Newspaper Vending Machine

Newspaper vending machines are used worldwide, especially in Germany and they are often one of the main distribution methods for newspaper publishers.


The coin operated newspaper vending machine was invented in 1947 by inventor George Thiemeyer Hemmeter. 

Hemmeter’s company, the Serven Vendor Company, was based in Berkeley, California, and had been making rural mail tubes and honor racks. The new invention could be adjusted to accept coins of different denominations (depending on the cost of the paper sold). The newspaper rack was able to be used with one hand, and took around 30 seconds to dispense a paper.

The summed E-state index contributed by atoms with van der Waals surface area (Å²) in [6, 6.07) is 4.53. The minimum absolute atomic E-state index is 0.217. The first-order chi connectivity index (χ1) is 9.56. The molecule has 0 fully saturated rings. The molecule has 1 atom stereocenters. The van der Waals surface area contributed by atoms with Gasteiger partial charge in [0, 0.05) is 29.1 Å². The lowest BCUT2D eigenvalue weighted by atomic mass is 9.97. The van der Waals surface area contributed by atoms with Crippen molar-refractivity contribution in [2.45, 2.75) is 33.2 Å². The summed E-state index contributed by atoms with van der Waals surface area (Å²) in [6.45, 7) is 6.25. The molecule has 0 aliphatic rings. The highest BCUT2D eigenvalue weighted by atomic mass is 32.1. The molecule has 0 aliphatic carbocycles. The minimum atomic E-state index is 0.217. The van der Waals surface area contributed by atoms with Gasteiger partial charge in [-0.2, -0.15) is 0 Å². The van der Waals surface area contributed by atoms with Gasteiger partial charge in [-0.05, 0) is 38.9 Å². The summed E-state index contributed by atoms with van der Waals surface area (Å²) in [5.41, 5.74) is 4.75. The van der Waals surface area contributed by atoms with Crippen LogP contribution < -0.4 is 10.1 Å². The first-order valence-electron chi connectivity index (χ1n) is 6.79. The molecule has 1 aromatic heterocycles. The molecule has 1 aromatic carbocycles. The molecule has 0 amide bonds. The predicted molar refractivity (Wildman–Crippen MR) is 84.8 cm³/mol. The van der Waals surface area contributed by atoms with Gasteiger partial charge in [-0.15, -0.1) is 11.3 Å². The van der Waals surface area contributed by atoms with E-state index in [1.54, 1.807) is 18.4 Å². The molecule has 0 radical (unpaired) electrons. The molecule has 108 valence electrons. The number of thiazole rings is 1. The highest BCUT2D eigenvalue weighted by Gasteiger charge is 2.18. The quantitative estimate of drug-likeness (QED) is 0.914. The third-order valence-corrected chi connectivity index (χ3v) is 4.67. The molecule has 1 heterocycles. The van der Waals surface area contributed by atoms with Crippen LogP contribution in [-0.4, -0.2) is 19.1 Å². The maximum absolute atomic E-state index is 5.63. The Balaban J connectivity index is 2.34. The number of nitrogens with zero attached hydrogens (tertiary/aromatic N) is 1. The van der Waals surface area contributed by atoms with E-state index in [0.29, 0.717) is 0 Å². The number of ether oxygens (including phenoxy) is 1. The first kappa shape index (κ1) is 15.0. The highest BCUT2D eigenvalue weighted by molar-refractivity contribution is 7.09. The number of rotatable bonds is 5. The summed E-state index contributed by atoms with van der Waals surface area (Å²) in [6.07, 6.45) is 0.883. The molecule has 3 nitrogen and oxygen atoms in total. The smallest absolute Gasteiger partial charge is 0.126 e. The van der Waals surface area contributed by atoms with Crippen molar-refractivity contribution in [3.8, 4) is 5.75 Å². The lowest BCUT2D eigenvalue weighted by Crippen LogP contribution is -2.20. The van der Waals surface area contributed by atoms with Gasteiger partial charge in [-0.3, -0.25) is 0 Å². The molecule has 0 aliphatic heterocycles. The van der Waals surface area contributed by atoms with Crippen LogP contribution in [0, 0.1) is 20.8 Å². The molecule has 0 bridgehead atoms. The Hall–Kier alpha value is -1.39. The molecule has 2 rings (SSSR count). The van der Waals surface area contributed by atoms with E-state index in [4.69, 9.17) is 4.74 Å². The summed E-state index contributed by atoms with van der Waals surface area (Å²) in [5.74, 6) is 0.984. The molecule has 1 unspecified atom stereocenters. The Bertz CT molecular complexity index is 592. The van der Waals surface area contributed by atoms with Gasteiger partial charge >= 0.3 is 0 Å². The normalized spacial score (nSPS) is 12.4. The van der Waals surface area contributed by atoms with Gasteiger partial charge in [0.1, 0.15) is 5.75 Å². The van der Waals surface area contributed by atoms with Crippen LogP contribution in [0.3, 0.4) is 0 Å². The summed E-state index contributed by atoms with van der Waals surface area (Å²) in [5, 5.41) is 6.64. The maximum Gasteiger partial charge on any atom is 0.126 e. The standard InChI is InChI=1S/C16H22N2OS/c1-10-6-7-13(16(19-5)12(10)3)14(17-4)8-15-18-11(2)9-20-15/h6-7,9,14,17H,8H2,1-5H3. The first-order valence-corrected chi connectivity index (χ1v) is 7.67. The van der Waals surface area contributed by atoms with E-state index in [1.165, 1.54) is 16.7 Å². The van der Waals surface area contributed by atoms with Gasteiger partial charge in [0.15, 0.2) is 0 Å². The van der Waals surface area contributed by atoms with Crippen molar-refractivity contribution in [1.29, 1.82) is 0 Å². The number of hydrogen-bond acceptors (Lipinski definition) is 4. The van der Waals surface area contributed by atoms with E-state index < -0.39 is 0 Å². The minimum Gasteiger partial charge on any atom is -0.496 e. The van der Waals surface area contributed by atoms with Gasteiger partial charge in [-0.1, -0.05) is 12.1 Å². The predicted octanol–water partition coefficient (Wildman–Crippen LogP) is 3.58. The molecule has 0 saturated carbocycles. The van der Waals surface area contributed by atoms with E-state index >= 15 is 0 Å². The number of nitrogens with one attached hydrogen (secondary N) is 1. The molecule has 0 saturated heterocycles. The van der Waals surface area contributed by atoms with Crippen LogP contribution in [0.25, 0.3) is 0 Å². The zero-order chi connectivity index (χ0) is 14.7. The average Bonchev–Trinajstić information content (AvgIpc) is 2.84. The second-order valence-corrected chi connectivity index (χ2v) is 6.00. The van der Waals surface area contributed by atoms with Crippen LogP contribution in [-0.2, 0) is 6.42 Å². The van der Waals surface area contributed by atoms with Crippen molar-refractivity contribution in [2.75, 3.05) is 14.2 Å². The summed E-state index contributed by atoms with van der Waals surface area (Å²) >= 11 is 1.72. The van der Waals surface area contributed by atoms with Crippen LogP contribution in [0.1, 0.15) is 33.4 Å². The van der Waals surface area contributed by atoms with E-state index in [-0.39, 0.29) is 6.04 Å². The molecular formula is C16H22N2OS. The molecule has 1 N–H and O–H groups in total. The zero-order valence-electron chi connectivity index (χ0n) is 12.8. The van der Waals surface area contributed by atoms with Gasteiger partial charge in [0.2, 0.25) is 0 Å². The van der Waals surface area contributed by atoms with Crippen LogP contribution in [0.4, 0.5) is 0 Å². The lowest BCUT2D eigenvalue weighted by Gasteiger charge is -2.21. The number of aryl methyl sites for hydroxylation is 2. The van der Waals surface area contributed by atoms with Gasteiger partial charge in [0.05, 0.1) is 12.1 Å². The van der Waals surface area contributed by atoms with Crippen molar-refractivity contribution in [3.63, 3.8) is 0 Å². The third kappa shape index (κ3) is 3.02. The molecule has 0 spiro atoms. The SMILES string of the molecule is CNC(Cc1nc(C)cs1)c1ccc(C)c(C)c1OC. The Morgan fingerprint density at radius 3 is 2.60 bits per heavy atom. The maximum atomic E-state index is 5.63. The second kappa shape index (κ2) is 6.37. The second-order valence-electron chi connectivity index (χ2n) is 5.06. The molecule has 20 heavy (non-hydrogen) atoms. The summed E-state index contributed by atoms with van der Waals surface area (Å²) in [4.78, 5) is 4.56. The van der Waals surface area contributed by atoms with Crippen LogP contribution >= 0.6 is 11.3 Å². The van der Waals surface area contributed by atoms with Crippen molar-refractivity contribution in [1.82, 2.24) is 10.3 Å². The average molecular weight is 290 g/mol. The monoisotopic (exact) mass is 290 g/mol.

Two models, one with a capacity for 1250 pages of newsprint, the other 2500 pages, were brought into production initially. By 1987, over one million machines had been distributed.

Legal Issues

In the United States, publishers have said that the distribution of newspapers by means of street racks is “an essential method of conveying information to the public” and that regulations regarding their placement are an infringement of the First Amendment to the United States Constitution.

In 1983, the city of Lakewood, Ohio adopted an ordinance that gave the mayor of the city complete control of where newspaper racks could be placed, and which newspapers could be placed in them. On June 17, 1988, this ordinance was overturned by the United States Supreme Court in a 4-3 ruling, citing that the ordinance could potentially be used to penalize newspapers that criticize the local government.